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For further information, see CMDT Part 13-19: Cold Agglutinin Disease

Key Features

  • Acquired hemolytic anemia caused by IgM autoantibodies against RBCs, which characteristically react poorly with cells at 37°C but avidly at lower temperatures, usually at 0–4°C

  • Because blood temperature rarely falls below 20°C, only cold autoantibodies active at relatively higher temperatures than this produce clinical effects

  • In cooler parts of the circulation (fingers, nose, ears), IgM binds to RBC and fixes complement

    • When RBC returns to warmer temperature, IgM antibody dissociates, leaving complement on the cell

    • Lysis of red blood cells rarely occurs, but C3b present on RBCs is recognized by Kupffer cells in the liver, resulting in RBC sequestration and destruction in the liver (extravascular hemolysis)

    • In some cases, the complement-membrane-attack-complex forms, lysing the red blood cells (intravascular hemolysis)

  • Most cases of chronic cold agglutinin disease idiopathic; other cases occur in association with Waldenström macroglobulinemia, lymphoma, or chronic lymphocytic leukemia

  • Acute postinfectious cold agglutinin disease occurs following mycoplasmal pneumonia or viral infection (infectious mononucleosis, measles, mumps, or cytomegalovirus)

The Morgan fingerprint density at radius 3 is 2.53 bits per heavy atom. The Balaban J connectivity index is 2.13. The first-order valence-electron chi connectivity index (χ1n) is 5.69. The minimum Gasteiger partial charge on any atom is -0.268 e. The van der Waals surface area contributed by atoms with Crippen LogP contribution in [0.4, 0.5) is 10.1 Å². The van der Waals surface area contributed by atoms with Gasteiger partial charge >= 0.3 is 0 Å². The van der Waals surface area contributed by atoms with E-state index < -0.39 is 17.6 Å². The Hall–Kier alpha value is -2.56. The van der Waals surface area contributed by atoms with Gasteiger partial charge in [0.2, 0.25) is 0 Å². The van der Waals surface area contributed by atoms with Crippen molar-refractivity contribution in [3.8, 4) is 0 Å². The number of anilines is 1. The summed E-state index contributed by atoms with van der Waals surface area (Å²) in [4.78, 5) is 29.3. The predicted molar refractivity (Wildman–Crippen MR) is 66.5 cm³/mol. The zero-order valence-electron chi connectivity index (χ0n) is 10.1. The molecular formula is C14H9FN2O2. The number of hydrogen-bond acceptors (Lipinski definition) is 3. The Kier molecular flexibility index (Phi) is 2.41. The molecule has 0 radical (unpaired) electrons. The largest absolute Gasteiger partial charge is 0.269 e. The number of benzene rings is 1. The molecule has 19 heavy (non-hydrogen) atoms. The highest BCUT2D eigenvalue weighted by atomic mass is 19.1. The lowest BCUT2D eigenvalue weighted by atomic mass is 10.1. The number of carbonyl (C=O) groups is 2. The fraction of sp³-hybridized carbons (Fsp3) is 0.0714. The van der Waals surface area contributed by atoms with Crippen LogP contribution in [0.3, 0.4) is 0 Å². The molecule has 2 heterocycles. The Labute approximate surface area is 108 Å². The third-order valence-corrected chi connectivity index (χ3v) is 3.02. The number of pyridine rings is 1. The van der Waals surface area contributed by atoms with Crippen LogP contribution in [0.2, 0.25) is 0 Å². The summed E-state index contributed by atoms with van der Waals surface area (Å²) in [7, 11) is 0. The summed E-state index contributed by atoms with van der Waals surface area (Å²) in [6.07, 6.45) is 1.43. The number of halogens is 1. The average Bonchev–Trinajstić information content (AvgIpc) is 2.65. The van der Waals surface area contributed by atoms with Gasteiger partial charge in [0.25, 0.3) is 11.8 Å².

Clinical Findings

  • Mottled or numb fingers or toes on exposure to cold

  • Acrocyanosis

  • Episodic low back pain and dark colored urine

  • Hemolytic anemia is occasionally severe

  • Hemoglobinuria with exposure to cold


  • Mild anemia, with reticulocytosis and spherocytes

  • Blood smear made at room temperature shows aggluntinated RBCs (there is no agglutination on a blood smear made at body temperature)

  • Direct antiglobulin (Coombs) test positive for complement only

  • Serum cold agglutinin titer will semi-quantitate the autoantibody

  • A monoclonal IgM is often found on serum protein electrophoresis and confirmed by serum immunoelectrophoresis

  • The serum indirect bilirubin is elevated and serum haptoglobin low during periods of hemolysis


  • Mild disease: Avoid exposure to cold

  • Rituximab is treatment of choice

    • 375 mg/m2 intravenously weekly for 4 weeks

    • Relapses may be effectively re-treated

  • Severe disease: cytotoxic agents (eg, bendamustine (plus rituximab), cyclophosphamide, fludarabine, or bortezomib) or immunosuppressive agents (eg, cyclosporine)

  • Splenectomy and prednisone usually ineffective

  • High-dose intravenous immune globulin (IVIG) (2 g/kg)

    • May be effective but only temporarily

    • Rarely used because of high cost and short duration of benefit

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